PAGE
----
J and I have a habit of packing up a bit of cheese, olives and bread; humping (in an English as opposed to a US sense) the camera gear and wandering off into obscure places. Yesterday it was the head of one of our local valleys that has likely seldom felt the tread of man (or woman) since the dawn of time. This time of year we are searching out new flora, in particular orchids, but we’re not proud, anything will do!
So it was that we were scrambling up a very narrow crevice in the pine forest surrounded by masses of greenery, millions of white Cistus salvifolius bushes – Sage-leaved Cistus (Rock Rose), countless red Armenian Tulips and not much else! Bit like ‘not being able to see the Wood(cock Orchid – Ophrys scolopax) for the Trees (of Heaven – Ailanthus altissima). Ever optimistic we kept onwards and upwards expecting something – anything different.
At last J called out ‘Got an ophrys’. Big deal I thought as I huffed and puffed my way up to where she was, bee orchids of numerous kinds are ten-a-penny all around our area. This one, Ophrys heterochila sitting there in solitary splendour, was not particularly rare although its distribution is fairly limited. Oh well! Better than nothing I suppose.
We could see the top of the ridge through the trees and I convinced a sceptical J that I knew where we were, so we decided to head over and down an adjacent valley back to the car. What confronted us at the top wasn’t exactly what I’d thought it would be (but was exactly what J had thought it would be, or so she said!). In our sweat-blinkered, huffing and puffing scramble we’d crossed from one side of Kösten Mountain to the other and taking the track we could see way below us back to the car would have taken several hours. I slumped at the thought of the scramble back the way we had come with just one bee orchid photo to show for all the aches and groans tomorrow would bring. J is disgustingly fit in this respect.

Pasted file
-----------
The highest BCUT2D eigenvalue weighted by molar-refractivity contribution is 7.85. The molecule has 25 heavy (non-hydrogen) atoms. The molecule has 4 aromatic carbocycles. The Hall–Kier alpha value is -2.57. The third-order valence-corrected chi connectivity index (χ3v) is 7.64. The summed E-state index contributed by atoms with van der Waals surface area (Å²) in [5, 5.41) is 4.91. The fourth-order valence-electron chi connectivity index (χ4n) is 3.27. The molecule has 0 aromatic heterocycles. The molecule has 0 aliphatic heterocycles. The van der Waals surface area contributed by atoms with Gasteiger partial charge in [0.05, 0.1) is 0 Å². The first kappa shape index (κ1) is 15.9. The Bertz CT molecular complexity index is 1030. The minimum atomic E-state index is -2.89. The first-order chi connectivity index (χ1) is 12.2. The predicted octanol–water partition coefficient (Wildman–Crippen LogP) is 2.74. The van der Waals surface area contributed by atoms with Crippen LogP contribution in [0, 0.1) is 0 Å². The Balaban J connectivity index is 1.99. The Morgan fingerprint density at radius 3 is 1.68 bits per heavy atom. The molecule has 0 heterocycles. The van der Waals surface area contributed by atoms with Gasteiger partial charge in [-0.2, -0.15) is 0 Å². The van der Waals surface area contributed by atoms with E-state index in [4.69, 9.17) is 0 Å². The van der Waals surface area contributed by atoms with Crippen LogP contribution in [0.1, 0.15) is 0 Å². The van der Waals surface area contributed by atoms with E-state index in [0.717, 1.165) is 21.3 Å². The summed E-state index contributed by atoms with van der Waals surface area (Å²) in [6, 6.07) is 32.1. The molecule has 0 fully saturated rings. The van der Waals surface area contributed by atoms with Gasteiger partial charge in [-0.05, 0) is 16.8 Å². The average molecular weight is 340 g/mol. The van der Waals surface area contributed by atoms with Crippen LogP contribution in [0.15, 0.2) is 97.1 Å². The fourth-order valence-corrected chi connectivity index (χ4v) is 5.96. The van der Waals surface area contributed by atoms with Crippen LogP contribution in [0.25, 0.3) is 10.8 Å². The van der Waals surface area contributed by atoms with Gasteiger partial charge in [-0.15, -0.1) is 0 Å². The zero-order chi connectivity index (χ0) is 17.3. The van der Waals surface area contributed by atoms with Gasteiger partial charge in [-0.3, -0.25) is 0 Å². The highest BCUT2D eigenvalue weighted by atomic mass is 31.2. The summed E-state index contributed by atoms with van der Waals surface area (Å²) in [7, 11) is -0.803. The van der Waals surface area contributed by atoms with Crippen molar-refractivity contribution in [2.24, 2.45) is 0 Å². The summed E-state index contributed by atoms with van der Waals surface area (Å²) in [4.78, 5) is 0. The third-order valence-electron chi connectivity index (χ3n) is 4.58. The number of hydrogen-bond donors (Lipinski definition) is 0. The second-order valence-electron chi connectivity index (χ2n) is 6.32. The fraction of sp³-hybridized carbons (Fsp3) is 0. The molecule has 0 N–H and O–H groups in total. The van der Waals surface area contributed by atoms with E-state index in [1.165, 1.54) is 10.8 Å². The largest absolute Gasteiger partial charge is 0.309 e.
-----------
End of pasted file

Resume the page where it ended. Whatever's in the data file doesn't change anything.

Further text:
Then I saw them; they were everywhere; like great stalks of asparagus. No flowers yet, but I’m convinced these are Serapius cordigera – Heart-flowered Tongue Orchid.
look at the size of these things
If they are then this is an unrecorded site as the species is only known around Istanbul and a few isolated places in our own Muğla Province, mainly the Datça Peninsula.
. . and it will look like this – magnificent! (Wikimedia stock)
Being dedicated followers means a return trip in about ten days to see if they have flowered. It also means that as an ‘old soldier’ I’m a believer that a ‘third class ride is better than a first class walk any day’. So, thanks to GPS and Google Earth we’ll be driving around the mountain and hoping there are a few animal tracks to get us a couple of hundred feet up the near vertical scree. I’ll also be hoping there are a few specimens at the edge of the track! Oh, and that ‘crystal ball’ bit? I might hope for one to help ‘discover’ new stuff, meanwhile I’m rubbing in the horse liniment!
Alan Fenn, Okçular Köyü